RE: Interfiling Woes

Pamela S. Reeves (PReeves@uwyo.edu)
Fri, 22 Feb 2002 14:37:23 -0800 (PST)

I agree, we are going through a cataloging process changing our
collection from Dewey to LC and the way it is being done, makes no rhyme
or reason to me. ie. Eyes on the Prize Series I is classified as a
series, with the same call number and volumes 1 through 6, Eyes on the
Prize II is cataloged as separate tapes, with separate call-nos., so
they are scattered throughout. Makes sense to me they should be
cataloged the same way, so they are next to each other on the shelf.
But what do I know, I'm not a Cataloger. They are only through about 1/3
of our collection, and everyday I dread what comes next.

-----Original Message-----
From: Tatar, Becky [mailto:bltata@aurora.lib.il.us]
Sent: Friday, February 22, 2002 3:18 PM
To: Multiple recipients of list
Subject: RE: Interfiling Woes

This has puzzled me for ages. How are some items given the cataloging
and
classification they have. The only thing we can come up with is that
the
catalogers at LC live in underground caves, take heavy drugs, and never
ever
talk to a librarian who works in the real world. ;)(please don't write
back
and flame me ;))

Becky Tatar
Unit Head, Periodicals, Audiovisual
Aurora Public Library
1 E. Benton Street
Aurora, IL 60505
PHONE: 630-264-4100
FAX: 630-896-3209
www.aurora.lib.il.us
E-mail: bltata@aurora.lib.il.us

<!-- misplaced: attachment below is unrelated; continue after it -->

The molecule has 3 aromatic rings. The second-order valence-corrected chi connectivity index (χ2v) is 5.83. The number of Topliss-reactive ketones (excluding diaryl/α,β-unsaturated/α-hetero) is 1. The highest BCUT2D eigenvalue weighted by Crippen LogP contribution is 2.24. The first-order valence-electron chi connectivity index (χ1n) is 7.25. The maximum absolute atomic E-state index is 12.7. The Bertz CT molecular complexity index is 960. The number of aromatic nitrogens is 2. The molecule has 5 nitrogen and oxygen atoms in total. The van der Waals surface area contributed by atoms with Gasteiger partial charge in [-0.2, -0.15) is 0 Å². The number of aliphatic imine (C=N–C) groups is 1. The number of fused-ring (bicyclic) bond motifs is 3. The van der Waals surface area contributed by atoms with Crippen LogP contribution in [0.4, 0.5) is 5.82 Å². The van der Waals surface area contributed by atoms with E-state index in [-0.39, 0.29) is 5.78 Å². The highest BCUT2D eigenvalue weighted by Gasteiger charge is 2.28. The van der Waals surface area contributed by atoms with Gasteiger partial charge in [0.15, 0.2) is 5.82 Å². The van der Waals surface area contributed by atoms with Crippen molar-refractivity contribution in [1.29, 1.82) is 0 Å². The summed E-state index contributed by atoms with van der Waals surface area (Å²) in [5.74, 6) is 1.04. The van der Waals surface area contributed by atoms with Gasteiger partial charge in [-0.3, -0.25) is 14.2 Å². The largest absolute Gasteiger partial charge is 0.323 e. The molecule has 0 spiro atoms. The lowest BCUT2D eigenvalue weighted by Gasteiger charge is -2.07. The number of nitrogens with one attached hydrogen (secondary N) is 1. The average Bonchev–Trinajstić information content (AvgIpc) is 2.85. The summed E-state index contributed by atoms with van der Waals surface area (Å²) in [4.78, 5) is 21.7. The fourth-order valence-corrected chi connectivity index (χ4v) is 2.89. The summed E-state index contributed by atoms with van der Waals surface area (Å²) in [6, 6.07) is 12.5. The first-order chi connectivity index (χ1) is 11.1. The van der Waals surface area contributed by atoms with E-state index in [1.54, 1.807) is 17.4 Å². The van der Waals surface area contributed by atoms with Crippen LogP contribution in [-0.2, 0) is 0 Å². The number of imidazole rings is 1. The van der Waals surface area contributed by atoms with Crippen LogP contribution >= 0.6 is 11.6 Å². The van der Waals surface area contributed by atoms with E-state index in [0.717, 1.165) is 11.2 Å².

-----Original Message-----
From: jon aubrey [mailto:porkstore@yahoo.com]
Sent: Friday, February 22, 2002 3:49 PM
To: Multiple recipients of list
Subject: Interfiling Woes

Hello vidlibbers. Please bear with me as I am but a
lowly graduate library school student, though perhaps
a future A/V librarian. I have some questions about
inter/misfiling of videos in the public library in
which I work. The A/V librarian here has consistently
referred me to how OCLC has cataloged certain items
when I've asked her why some fiction ends up shelved
with the non-fiction, and vice versa. For
instance...Does anyone out there have any idea why
certain titles (Ross McElway's Time Indefinite and
Sherman's March, Errol Morris' Mr. Death and Fast,
Cheap, Out Of Control)), all definitely documentaries,
should end up being cataloged and shelved with the
movies as feature fiction films? Though these films
were perhaps originally released and distributed as if
they were features, they are really just popular
documentaries marketed as if they were features. On
the other side of the equation, how did Thirty Two
Short Films About Glenn Gould, a fictionalized feature
film, ever end up being cataloged as V 780.92/Gould?
Glenn Gould didn't direct or write the script for this
film. Anyone have any ideas as to how these apparent
cataloging errors might have occurred?
On another note, it seems to me that while many
instructional videos should obviously be cataloged in
the appropriate non-fiction section, some documentary
titles might circulate far more if they were shelved
(not necessarily interfiled) with the fiction movies.
This might work particularly well with documantaries
that have been released theatrically (The Life And
Times Of Hank Greenberg), are/were up for Oscars
(Genghis Blues), or are more well known (The Sorrow
And The Pity, Woodstock). Has anyone out there
experimented with rotating a small number of more
popular documentary titles in a separate area within
or near their fiction movie section?
Thanks for indulging a puzzled student's curiosity,
and thanks for the tips earlier this week on where to
find Harry In Your Pocket.

Jon A.
Queens, NY

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